Researcher Profile

Craig W. Hawryshyn

Job Title: Professor
Employer: University of Victoria
Place of Birth: Winnipeg, Manitoba, Canada
Public School attended: Springfield Heights Elementry School, Winnipeg, MB
High School attended: Rivereast Collegiate, Winnipeg, MB
Further Education: University of Manitoba (B.Sc.), University of Alberta (M.Sc.), University of Waterloo (Ph.D.), Cornell University (P.D.F.).
Geographic focus of research: British Columbia, North Pacific Ocean, Hawaii Institute for Marine Biology, Coconut Island, Kanohe Bay, Ohau, Hawaii

Brief synopsis of current research:
My research interests focus on the sensory mechanisms used by Pacific Salmon to guide their migration. Salmon have the capability of detecting ultraviolet - polarized light and this information is used to determine the position of the sun when the sun maybe obscured or when the salmon are navigating in the open ocean. Knowing the position of the sun is a major navigational cue for animals as the trajectory of the sun over the sky varies with geographic position. My lab members and I have been examining this capability in different species of salmon, particularly how life history strategy characteristics of a species may influence visual function and hence their navigational ability.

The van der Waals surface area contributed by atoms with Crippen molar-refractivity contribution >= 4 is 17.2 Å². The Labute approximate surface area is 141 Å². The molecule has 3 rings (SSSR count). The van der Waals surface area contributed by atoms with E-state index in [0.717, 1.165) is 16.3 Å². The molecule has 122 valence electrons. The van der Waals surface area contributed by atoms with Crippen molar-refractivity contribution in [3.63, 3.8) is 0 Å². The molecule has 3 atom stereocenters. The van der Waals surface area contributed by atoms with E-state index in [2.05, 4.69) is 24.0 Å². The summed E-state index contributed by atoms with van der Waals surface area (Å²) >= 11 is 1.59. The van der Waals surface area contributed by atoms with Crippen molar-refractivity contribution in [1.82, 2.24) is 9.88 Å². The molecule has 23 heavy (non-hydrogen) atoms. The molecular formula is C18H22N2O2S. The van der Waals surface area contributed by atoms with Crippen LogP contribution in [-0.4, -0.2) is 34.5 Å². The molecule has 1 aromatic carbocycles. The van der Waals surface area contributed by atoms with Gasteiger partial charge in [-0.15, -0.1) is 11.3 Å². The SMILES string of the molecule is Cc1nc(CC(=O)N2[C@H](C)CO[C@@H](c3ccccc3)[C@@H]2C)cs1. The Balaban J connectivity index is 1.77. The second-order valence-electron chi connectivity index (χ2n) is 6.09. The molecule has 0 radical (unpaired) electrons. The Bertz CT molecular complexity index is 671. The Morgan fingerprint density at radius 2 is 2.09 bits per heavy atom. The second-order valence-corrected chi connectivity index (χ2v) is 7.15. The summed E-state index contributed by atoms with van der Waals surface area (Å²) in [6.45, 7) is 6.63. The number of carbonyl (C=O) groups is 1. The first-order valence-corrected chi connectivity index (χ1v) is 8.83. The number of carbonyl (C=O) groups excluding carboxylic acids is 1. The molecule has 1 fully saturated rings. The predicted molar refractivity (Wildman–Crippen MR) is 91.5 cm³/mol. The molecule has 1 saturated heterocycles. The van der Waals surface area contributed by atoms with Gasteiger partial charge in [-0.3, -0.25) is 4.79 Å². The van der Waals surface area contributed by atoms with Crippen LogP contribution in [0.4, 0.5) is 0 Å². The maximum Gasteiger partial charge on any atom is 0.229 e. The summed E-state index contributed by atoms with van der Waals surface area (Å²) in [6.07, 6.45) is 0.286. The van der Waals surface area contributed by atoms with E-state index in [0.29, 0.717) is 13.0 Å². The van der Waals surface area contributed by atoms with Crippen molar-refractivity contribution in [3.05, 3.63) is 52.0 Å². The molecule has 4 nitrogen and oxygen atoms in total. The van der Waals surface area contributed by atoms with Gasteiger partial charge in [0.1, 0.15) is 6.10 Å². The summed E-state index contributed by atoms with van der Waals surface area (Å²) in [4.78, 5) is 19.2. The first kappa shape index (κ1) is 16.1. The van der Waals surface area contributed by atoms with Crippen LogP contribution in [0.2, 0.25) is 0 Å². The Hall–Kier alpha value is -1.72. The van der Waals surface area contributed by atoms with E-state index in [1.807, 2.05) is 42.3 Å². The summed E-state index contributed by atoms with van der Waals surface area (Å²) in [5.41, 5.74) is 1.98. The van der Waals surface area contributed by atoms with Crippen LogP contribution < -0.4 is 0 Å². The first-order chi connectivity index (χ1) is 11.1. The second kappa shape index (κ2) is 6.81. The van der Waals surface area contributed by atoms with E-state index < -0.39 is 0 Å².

Recent Publications:

Douglas, R.H. and C.W. Hawryshyn. 1990. Behavioural studies of vision. In "The visual system of fish" (eds. R.H. Douglas and M.B.A. Djamgoz). Croom Helm, London.

Hawryshyn, C.W. 1992. Polarization vision in fishes. American Scientist. 80: 164-175.

Novales-Flamarique, I. and C.W. Hawryshyn. 1994. Spectral characteristics of salmonid migratory routes. Can. J. Fish. Aquat. Sci. 50: 1706-1716.

Hawryshyn, C.W. 1998. Vision in fishes. In "Fish Physiology". (Ed. D. Evans). CRC Press. pp. 345-374.

Beaudet, L. and C.W. Hawryshyn. 1999. Ecological aspects of vertebrate visual ontogeny. In "Adaptive Mechanisms in the Ecology of Vision". (Archer etal, eds.). Kluwer Academic Publishers. pp. 413-437.

I choose a career in aquatic sciences because, since childhood, I was fascinated with the world of fishes: how they see and respond to sensory cues in the aquatic environment, what they forage on and when, and how they make 3000-5000 km migrations back to their natal streams within 10 M of where they were hatched.